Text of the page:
recorded earlier. The values are without inverted commas, which is different to the treatment of fixed
values in the structure editor.
You have created import parameters and assigned them default values. Each time the script is
executed, the defaults will be used unless other values are supplied.
Creating Reusable Test Data
You can to a limited extent enter data values directly into test script and, as you will see later, in test
configurations. However, that is not the sensible way to handle your data in most cases. With realworld testing, much of the data is identical in many different test cases. For example, currency
conversion values. What is more, when these values need to be changed, you would like to be able
to change them in one place and affect all the test cases. In eCATT, you achieve this by storing your
data in test data containers, and then referencing the test data from within test configurations.
Test data containers consist of parameters and variants. The parameters describe the interface of
the container and the variants store the data. You define the parameters in the same way that you
define the parameters in a test script with the difference that there is no Visibility field - that is,
defining the parameters as import or export makes no sense here.
1. On the eCATT initial screen, create a test data container TUTORIAL_TDC.
2. On the Attributes tab, choose the General Data tab and enter the following information:
Test Data for eCATT Tutorial
Component BC-TWB-TST-ECA
3. On the Parameters tab, create the parameters I_NAME, I_TITLE, I_DOB. Accept the default
4. We have chosen to use the same names as we used in the test script. This make it easier for us to
remember how they are intended to be used. You will see later that it can make the assignment of
data in test configurations easier. However, parameters need not have the same name as the
parameters in the test script to which the values will be assigned.
5. Change to the Variants tab and create the following variants:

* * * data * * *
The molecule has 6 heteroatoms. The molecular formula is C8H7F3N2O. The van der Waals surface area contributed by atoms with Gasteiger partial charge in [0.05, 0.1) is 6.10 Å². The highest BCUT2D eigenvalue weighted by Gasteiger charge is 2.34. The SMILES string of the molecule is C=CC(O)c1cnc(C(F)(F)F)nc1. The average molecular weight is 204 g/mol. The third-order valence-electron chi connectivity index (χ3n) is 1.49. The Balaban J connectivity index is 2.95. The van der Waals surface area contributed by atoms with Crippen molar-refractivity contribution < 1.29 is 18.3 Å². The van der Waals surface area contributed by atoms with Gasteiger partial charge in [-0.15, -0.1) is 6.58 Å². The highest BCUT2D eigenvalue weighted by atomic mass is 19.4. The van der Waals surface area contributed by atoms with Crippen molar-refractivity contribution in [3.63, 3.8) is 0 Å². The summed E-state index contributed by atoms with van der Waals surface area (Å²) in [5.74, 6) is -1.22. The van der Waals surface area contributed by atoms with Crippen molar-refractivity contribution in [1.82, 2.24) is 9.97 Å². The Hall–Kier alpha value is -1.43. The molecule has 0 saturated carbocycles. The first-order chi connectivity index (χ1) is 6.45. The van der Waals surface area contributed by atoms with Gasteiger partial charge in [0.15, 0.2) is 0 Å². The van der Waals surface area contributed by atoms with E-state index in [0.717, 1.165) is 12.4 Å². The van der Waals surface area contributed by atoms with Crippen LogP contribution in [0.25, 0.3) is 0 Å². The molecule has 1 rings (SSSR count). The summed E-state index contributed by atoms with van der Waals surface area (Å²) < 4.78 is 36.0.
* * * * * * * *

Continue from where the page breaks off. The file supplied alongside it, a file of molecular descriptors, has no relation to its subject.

VARIANT_2 Harris
6. Save your test data container.
You have created a test data container with several sets of data.
You created the parameters manually in order to emphasize that they are independent of any test
script. However, you could have created the parameters by importing them from your test script (or
any other script or data container with suitable parameters). Also, if the variants had been stored
in External Variants, you could have imported them, rather than entering the data manually.
Assembling Your Test
Although you have executed a test script directly, the normal test case is represented by a test
configuration. The test configuration references other eCATT objects to combine them into a test
case. At the core of the test configuration is the test script. The importing parameters of the test
configuration are those of the test script.
Normally a system data container is referenced, which overrides the system data container in the
test script. Optionally one or more test data containers are referenced and, to these test data
containers, you make links from the variants in the test configuration.
1. With your test script open in the test script editor, choose Utilities Test Configuration Create Test
Configuration. This is the quick way to create a test configuration.
2. In the dialog box, save the test configuration.
3. You are now in the test configuration editor.
4. Choose the Configuration tab. You see your test script and the system data container are already
5. Choose the Variants tab. You will see a default variant with parameters and data from the
referenced test script.
6. Create a new variant and enter the following data:
VARIANT_1 10.10.1971 Mr.
8. The problem with this manual method is that the values are part of the test configuration. As mention
above, the preferred method is to reference data in test data containers.
9. On the Configuration tab, enter the name of your test data container TUTORIAL_TDC and give it
an alias TD1.
10. On the Variants tab, choose the
11. You see two panes. On the left pane are the variants in the test data container, and on the right
pane are the variants in the test configuration.
12. Select the three variants that you want to add to the test configuration and choose Attach as
13. The new variants appear in the right pane.
14. Choose